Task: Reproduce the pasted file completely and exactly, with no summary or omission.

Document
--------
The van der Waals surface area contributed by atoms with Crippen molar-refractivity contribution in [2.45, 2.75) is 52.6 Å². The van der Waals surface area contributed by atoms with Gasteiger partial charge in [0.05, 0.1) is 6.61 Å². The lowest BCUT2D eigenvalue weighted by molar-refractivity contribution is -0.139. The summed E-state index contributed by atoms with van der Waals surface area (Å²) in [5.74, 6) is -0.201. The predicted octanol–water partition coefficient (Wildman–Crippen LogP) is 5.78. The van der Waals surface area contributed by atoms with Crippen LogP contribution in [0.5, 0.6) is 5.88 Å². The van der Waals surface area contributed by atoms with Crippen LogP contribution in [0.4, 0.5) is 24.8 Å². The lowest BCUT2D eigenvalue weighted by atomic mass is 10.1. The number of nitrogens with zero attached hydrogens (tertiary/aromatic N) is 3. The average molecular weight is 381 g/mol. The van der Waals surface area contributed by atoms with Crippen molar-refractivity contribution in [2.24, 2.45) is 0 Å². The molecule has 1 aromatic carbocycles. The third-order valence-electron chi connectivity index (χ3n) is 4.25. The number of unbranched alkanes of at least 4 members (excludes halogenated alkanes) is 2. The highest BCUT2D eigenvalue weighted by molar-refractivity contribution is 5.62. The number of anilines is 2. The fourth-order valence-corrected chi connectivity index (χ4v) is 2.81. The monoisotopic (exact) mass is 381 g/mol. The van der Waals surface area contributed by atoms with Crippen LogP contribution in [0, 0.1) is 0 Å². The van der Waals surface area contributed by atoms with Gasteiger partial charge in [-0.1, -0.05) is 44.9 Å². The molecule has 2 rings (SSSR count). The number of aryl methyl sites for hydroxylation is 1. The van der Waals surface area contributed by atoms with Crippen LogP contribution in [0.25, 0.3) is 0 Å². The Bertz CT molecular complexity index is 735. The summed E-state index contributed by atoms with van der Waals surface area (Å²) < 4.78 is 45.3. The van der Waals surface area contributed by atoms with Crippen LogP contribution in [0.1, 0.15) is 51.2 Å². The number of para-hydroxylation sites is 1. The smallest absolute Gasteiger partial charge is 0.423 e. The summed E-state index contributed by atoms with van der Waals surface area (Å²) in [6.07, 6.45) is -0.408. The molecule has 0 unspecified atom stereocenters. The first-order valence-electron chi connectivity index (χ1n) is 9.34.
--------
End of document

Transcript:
The van der Waals surface area contributed by atoms with Crippen molar-refractivity contribution in [2.45, 2.75) is 52.6 Å². The van der Waals surface area contributed by atoms with Gasteiger partial charge in [0.05, 0.1) is 6.61 Å². The lowest BCUT2D eigenvalue weighted by molar-refractivity contribution is -0.139. The summed E-state index contributed by atoms with van der Waals surface area (Å²) in [5.74, 6) is -0.201. The predicted octanol–water partition coefficient (Wildman–Crippen LogP) is 5.78. The van der Waals surface area contributed by atoms with Crippen LogP contribution in [0.5, 0.6) is 5.88 Å². The van der Waals surface area contributed by atoms with Crippen LogP contribution in [0.4, 0.5) is 24.8 Å². The lowest BCUT2D eigenvalue weighted by atomic mass is 10.1. The number of nitrogens with zero attached hydrogens (tertiary/aromatic N) is 3. The average molecular weight is 381 g/mol. The van der Waals surface area contributed by atoms with Crippen molar-refractivity contribution in [2.24, 2.45) is 0 Å². The molecule has 1 aromatic carbocycles. The third-order valence-electron chi connectivity index (χ3n) is 4.25. The number of unbranched alkanes of at least 4 members (excludes halogenated alkanes) is 2. The highest BCUT2D eigenvalue weighted by molar-refractivity contribution is 5.62. The number of anilines is 2. The fourth-order valence-corrected chi connectivity index (χ4v) is 2.81. The monoisotopic (exact) mass is 381 g/mol. The van der Waals surface area contributed by atoms with Crippen LogP contribution in [0, 0.1) is 0 Å². The van der Waals surface area contributed by atoms with Gasteiger partial charge in [-0.1, -0.05) is 44.9 Å². The molecule has 2 rings (SSSR count). The number of aryl methyl sites for hydroxylation is 1. The van der Waals surface area contributed by atoms with Crippen LogP contribution in [0.25, 0.3) is 0 Å². The Bertz CT molecular complexity index is 735. The summed E-state index contributed by atoms with van der Waals surface area (Å²) < 4.78 is 45.3. The van der Waals surface area contributed by atoms with Crippen LogP contribution in [0.1, 0.15) is 51.2 Å². The number of para-hydroxylation sites is 1. The smallest absolute Gasteiger partial charge is 0.423 e. The summed E-state index contributed by atoms with van der Waals surface area (Å²) in [6.07, 6.45) is -0.408. The molecule has 0 unspecified atom stereocenters. The first-order valence-electron chi connectivity index (χ1n) is 9.34.